Respect on the road is earned

As a motorcyclist, I am perhaps overly aware that I am at all times in far more danger of my life ending on the open road than anybody in a car. It is a simple fact that motorcyclists face more risk than car or SUV drivers.

I am willing to accept that risk, but I like to think I act accordingly.  Even on a day as hot as today, I’m wearing a full-face helmet, a jacket with armored pads in it, gloves, sturdy leather boots, and (usually) riding pants that are not only abrasion resistant, but also have armor in them.

I ride defensively, which is to say I am somewhat aggressive in defending my space on the road – not just my track in my lane, but my lane.  I rarely ride in a strict straight line, occasionally even weaving a bit so alert oncoming drivers (or oblivious ones behind me) I’m there.  I have two bright (yet properly aimed) HID lights on the front of my bike and when I get on the brakes, the back of my bike lights up like a blinky red Christmas tree.  I have a 132dB horn which has snapped more than one lane-drifting, inattentive driver away from their cell phone.

Most of all, however, I ride with respect.  Not just respect for the rules of the road (stop, yield, speed limit (well… mostly), RR Xing, etc.) but with respect for the danger I’m in as the next-to-smallest motorized vehicle on the road (the smallest being those crazy people on scooters). It’s the unwritten “law of the bigger vehicle” – as in, no matter what traffic law is on your side, a semi filled with milk trumps my motorcycle all day long and if he wants my spot bad enough, I’m going to give it up to him.

Which brings me to my point.  As a motorcyclist, if you want respect, you have to give respect as well.

One day not terribly long ago, as I was heading west on a major highway in our nation’s Capitol Region, a group of 8-10 (maybe 12) bikers merged (legally & properly) into the rightmost lane ahead of me. I was in the middle of 3 lanes.

After cleanly & safely merging from the acceleration lane into the rightmost travel lane, the procession’s tail gunner (last in line, for those of you not in the know) put on his turn signal, cut off the SUV in front of me, and slowed from about 50 mph to about 25 mph, nearly earning himself a trip to the hospital because the guy in the SUV in front of me was (of course) yakking on his cell phone and caught completely by surprise by the rider’s move.  I had a gut feeling something was going to happen (no idea why) and as soon as I saw his turn signal, I cut my throttle, downshifted & tapped my brake lever to alert the driver behind me I was slowing down.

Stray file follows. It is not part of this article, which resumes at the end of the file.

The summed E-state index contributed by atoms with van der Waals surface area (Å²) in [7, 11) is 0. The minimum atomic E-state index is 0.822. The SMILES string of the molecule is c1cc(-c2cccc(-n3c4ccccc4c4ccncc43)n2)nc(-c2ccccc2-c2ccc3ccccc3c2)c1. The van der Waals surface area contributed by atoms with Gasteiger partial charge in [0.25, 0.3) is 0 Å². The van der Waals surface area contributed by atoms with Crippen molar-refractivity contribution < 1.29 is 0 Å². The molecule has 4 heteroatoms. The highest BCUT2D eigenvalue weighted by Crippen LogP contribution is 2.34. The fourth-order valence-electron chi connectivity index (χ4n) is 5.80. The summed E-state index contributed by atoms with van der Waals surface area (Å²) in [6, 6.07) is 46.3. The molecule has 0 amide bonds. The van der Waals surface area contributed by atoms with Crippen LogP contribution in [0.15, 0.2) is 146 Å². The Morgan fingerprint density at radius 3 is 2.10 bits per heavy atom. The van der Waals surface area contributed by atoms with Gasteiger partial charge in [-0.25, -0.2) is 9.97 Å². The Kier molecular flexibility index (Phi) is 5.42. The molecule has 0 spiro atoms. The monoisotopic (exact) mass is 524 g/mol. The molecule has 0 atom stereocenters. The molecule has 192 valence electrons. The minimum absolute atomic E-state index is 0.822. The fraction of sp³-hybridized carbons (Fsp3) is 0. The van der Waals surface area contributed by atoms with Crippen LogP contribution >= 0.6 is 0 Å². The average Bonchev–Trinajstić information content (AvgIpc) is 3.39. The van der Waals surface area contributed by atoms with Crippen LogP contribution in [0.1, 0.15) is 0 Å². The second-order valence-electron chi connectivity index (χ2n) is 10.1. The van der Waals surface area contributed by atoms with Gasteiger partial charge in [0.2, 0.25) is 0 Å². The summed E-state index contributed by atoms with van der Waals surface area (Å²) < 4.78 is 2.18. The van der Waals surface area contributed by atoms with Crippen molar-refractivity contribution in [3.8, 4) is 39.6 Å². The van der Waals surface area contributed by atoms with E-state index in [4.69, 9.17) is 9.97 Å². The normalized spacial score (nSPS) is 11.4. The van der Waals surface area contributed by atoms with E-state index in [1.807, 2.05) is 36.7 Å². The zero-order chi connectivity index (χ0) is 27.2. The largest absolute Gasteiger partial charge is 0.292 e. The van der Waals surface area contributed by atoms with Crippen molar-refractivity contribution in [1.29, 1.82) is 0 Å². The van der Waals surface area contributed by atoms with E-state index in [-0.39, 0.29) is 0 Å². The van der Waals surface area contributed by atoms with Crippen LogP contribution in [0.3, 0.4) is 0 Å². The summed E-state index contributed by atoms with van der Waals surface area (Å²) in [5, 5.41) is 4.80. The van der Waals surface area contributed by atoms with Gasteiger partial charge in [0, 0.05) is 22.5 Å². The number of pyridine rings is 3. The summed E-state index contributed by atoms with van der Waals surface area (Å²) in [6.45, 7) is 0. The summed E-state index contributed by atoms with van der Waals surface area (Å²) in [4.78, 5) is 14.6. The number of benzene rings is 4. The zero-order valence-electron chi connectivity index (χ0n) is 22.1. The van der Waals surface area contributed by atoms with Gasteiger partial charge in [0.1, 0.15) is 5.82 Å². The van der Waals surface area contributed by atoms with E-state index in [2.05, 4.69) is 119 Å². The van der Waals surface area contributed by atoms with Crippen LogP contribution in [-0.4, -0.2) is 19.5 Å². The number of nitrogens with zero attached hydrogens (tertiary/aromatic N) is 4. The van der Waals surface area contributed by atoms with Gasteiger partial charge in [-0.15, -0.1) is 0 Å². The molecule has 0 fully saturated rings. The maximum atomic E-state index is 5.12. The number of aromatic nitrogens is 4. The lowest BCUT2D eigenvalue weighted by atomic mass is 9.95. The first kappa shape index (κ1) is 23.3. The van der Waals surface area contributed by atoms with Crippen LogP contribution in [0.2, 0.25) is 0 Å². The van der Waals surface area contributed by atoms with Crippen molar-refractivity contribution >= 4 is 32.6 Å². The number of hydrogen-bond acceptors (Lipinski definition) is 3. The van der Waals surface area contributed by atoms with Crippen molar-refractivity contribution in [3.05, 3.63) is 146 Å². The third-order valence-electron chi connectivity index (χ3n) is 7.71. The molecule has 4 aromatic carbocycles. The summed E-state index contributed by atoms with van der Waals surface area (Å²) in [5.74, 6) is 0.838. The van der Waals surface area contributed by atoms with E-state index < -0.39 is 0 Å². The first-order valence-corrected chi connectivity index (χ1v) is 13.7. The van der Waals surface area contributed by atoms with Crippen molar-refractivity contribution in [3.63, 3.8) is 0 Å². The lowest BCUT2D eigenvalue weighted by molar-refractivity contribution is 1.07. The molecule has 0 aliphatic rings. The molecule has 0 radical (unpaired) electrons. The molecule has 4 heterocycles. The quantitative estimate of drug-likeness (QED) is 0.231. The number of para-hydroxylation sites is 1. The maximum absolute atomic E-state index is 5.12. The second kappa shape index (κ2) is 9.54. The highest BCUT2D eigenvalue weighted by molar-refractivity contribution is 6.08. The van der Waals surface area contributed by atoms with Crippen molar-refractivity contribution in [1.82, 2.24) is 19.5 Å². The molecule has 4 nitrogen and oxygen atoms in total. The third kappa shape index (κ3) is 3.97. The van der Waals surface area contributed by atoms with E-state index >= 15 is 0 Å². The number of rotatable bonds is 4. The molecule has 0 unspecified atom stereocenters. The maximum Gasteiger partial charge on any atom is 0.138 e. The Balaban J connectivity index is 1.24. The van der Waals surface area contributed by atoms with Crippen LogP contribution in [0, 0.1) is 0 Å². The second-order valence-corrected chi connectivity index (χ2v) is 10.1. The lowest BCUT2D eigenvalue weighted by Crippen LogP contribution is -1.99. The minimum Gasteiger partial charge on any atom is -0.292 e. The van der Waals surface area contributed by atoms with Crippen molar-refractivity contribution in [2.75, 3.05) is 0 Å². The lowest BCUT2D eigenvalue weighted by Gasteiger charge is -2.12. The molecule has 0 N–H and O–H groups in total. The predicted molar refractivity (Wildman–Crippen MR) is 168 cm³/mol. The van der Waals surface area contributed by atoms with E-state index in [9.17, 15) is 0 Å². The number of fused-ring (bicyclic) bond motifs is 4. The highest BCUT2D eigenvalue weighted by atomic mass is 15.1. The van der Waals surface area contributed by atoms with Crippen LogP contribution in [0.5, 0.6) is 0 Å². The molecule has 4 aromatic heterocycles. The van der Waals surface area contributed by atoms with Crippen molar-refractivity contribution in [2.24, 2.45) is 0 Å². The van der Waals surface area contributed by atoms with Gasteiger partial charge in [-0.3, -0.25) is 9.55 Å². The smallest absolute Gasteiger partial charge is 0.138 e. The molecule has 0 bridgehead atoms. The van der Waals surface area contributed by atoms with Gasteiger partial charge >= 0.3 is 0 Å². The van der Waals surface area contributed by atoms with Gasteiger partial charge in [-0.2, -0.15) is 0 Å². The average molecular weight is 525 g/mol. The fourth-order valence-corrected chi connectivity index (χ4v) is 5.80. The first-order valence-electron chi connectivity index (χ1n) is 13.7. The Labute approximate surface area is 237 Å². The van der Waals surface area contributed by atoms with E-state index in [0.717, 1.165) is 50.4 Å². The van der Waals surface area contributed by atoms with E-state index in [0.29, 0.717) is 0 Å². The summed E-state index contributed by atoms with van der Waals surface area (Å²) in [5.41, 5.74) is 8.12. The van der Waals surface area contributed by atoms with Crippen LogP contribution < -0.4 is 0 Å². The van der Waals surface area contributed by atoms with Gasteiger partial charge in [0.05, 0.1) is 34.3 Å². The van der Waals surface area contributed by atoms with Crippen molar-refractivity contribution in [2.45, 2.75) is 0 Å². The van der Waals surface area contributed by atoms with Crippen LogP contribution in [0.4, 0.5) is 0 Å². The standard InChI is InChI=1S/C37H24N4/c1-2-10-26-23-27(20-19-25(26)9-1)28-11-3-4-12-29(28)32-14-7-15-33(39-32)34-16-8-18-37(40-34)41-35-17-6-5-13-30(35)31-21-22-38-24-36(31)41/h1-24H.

What the tail gunner was doing was blocking the traffic behind the procession so they could all change lanes.  He maintained his 30 mph speed until all the bikes in front of him had a chance to change lanes.  Those of us stuck behind the procession couldn’t get out of the middle lane, because traffic in the left lane was going by us at something approximating the proper speed limit.


For the second time in about two minutes, I watched a car nearly kill the tail gunner, who continued to move down the highway at about 25 mph. Once the whole procession was in the left lane, they ramped themselves up to 55 mph, just under the posted speed limit of 60. Traffic went past & around them, including me. I may have flashed the finger to the tail gunner.

The real kicker is they got off at their exit just a few miles down the highway. They could have easily stayed in the right lane or even the middle lane & been perfectly safe since they weren’t doing the speed limit anyway.  I was getting gas, so I saw them go by, which is how I know where they got off the highway. I can only guess Mr. Death Wish Tail Gunner did a similar set of maneuvers heading into the right lane as he did heading into the left lane.

I’m still stunned, frankly, at the disrespect these riders showed everyone else on the highway this afternoon. They didn’t earn any respect for riders – as a matter of fact, fervent rider that I am, I sat there wishing I wasn’t on a motorcycle at that moment. I was & am truly ashamed to be associated with riders such as this group (who, incidentally, were not 1%ers, but had slick-looking 3-piece patches on their vests so everybody behind them knew they were together and super cool). Instead of being respectful and sharing the road like responsible drivers/riders, they acted as if they were the most important machines on the move.

There wasn’t a driver around them with any respect for them at that point, and I’m sure there was more than one driver went got home & told their friends or family about “these jerk bikers I saw” on the highway today.  THAT is what people will remember – “bikers are jerks” – the next time they come across a rider.  The next rider those drivers encounter will suffer for the disrespect this procession showed today.

That next rider could very well be me.

(This post previously appeared in a slightly different format in the author’s personal blog.)